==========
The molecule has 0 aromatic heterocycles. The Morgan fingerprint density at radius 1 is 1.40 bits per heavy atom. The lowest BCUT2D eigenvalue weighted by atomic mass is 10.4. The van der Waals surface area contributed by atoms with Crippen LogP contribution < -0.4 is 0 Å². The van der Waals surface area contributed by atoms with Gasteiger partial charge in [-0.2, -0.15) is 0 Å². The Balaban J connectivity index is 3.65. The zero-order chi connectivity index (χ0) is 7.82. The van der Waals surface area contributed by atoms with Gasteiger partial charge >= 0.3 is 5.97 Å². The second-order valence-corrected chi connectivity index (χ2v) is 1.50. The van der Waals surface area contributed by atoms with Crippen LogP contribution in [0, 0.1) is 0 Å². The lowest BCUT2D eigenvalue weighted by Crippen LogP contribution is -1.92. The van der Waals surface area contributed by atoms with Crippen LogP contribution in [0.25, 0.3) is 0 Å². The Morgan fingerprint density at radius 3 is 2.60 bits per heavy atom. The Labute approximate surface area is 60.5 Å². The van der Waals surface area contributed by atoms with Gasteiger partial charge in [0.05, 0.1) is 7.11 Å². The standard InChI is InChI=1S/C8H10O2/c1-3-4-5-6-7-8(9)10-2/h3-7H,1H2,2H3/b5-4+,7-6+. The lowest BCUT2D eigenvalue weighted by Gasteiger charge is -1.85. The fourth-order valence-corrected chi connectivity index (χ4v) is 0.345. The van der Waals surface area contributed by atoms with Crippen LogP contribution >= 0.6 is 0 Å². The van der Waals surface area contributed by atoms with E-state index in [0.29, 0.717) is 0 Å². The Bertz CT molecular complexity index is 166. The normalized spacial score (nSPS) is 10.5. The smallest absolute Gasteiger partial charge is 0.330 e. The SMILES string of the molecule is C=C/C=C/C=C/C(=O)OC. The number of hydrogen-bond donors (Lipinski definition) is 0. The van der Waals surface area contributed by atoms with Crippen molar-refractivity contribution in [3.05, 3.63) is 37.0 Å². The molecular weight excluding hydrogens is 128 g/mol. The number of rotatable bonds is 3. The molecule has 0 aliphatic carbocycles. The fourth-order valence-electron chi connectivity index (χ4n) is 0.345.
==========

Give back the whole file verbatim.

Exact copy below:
The molecule has 0 aromatic heterocycles. The Morgan fingerprint density at radius 1 is 1.40 bits per heavy atom. The lowest BCUT2D eigenvalue weighted by atomic mass is 10.4. The van der Waals surface area contributed by atoms with Crippen LogP contribution < -0.4 is 0 Å². The van der Waals surface area contributed by atoms with Gasteiger partial charge in [-0.2, -0.15) is 0 Å². The Balaban J connectivity index is 3.65. The zero-order chi connectivity index (χ0) is 7.82. The van der Waals surface area contributed by atoms with Gasteiger partial charge >= 0.3 is 5.97 Å². The second-order valence-corrected chi connectivity index (χ2v) is 1.50. The van der Waals surface area contributed by atoms with Crippen LogP contribution in [0, 0.1) is 0 Å². The lowest BCUT2D eigenvalue weighted by Crippen LogP contribution is -1.92. The van der Waals surface area contributed by atoms with Crippen LogP contribution in [0.25, 0.3) is 0 Å². The Morgan fingerprint density at radius 3 is 2.60 bits per heavy atom. The Labute approximate surface area is 60.5 Å². The van der Waals surface area contributed by atoms with Gasteiger partial charge in [0.05, 0.1) is 7.11 Å². The standard InChI is InChI=1S/C8H10O2/c1-3-4-5-6-7-8(9)10-2/h3-7H,1H2,2H3/b5-4+,7-6+. The lowest BCUT2D eigenvalue weighted by Gasteiger charge is -1.85. The fourth-order valence-corrected chi connectivity index (χ4v) is 0.345. The van der Waals surface area contributed by atoms with Crippen LogP contribution >= 0.6 is 0 Å². The van der Waals surface area contributed by atoms with E-state index in [0.29, 0.717) is 0 Å². The Bertz CT molecular complexity index is 166. The normalized spacial score (nSPS) is 10.5. The smallest absolute Gasteiger partial charge is 0.330 e. The SMILES string of the molecule is C=C/C=C/C=C/C(=O)OC. The number of hydrogen-bond donors (Lipinski definition) is 0. The van der Waals surface area contributed by atoms with Crippen molar-refractivity contribution in [3.05, 3.63) is 37.0 Å². The molecular weight excluding hydrogens is 128 g/mol. The number of rotatable bonds is 3. The molecule has 0 aliphatic carbocycles. The fourth-order valence-electron chi connectivity index (χ4n) is 0.345.